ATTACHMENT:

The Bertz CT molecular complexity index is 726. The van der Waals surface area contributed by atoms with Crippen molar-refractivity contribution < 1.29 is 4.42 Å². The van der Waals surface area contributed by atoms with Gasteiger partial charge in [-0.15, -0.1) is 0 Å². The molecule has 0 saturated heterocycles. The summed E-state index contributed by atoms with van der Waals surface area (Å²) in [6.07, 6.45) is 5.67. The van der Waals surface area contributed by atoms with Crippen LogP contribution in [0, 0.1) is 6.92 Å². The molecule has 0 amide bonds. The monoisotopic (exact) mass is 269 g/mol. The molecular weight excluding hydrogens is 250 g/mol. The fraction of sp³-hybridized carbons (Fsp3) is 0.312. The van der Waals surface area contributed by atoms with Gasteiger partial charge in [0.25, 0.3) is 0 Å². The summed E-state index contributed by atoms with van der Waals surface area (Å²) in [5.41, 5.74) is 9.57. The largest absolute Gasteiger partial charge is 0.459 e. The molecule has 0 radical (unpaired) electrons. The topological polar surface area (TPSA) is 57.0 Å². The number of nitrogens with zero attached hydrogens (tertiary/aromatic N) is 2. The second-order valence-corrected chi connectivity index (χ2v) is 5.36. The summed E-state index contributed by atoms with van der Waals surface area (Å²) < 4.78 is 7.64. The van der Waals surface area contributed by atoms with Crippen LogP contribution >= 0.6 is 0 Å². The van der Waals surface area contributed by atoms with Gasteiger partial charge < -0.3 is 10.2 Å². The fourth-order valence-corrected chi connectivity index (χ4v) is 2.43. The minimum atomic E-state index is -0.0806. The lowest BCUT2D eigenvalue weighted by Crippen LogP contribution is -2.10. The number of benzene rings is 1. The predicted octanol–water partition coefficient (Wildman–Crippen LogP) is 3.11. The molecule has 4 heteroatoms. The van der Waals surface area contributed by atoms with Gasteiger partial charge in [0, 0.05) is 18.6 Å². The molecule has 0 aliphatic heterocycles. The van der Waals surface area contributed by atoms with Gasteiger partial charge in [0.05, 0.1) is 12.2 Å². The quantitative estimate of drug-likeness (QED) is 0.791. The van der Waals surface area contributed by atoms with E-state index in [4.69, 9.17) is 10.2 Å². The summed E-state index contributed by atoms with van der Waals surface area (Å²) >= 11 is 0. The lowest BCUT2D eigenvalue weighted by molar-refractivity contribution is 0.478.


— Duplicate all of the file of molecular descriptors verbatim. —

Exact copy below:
The Bertz CT molecular complexity index is 726. The van der Waals surface area contributed by atoms with Crippen molar-refractivity contribution < 1.29 is 4.42 Å². The van der Waals surface area contributed by atoms with Gasteiger partial charge in [-0.15, -0.1) is 0 Å². The molecule has 0 saturated heterocycles. The summed E-state index contributed by atoms with van der Waals surface area (Å²) in [6.07, 6.45) is 5.67. The van der Waals surface area contributed by atoms with Crippen LogP contribution in [0, 0.1) is 6.92 Å². The molecule has 0 amide bonds. The monoisotopic (exact) mass is 269 g/mol. The molecular weight excluding hydrogens is 250 g/mol. The fraction of sp³-hybridized carbons (Fsp3) is 0.312. The van der Waals surface area contributed by atoms with Gasteiger partial charge in [0.25, 0.3) is 0 Å². The summed E-state index contributed by atoms with van der Waals surface area (Å²) in [5.41, 5.74) is 9.57. The largest absolute Gasteiger partial charge is 0.459 e. The molecule has 0 radical (unpaired) electrons. The topological polar surface area (TPSA) is 57.0 Å². The number of nitrogens with zero attached hydrogens (tertiary/aromatic N) is 2. The second-order valence-corrected chi connectivity index (χ2v) is 5.36. The summed E-state index contributed by atoms with van der Waals surface area (Å²) < 4.78 is 7.64. The van der Waals surface area contributed by atoms with Crippen LogP contribution >= 0.6 is 0 Å². The van der Waals surface area contributed by atoms with Gasteiger partial charge < -0.3 is 10.2 Å². The fourth-order valence-corrected chi connectivity index (χ4v) is 2.43. The minimum atomic E-state index is -0.0806. The lowest BCUT2D eigenvalue weighted by Crippen LogP contribution is -2.10. The number of benzene rings is 1. The predicted octanol–water partition coefficient (Wildman–Crippen LogP) is 3.11. The molecule has 4 heteroatoms. The van der Waals surface area contributed by atoms with Gasteiger partial charge in [0, 0.05) is 18.6 Å². The molecule has 0 aliphatic heterocycles. The van der Waals surface area contributed by atoms with Gasteiger partial charge in [0.05, 0.1) is 12.2 Å². The quantitative estimate of drug-likeness (QED) is 0.791. The van der Waals surface area contributed by atoms with E-state index in [4.69, 9.17) is 10.2 Å². The summed E-state index contributed by atoms with van der Waals surface area (Å²) >= 11 is 0. The lowest BCUT2D eigenvalue weighted by molar-refractivity contribution is 0.478.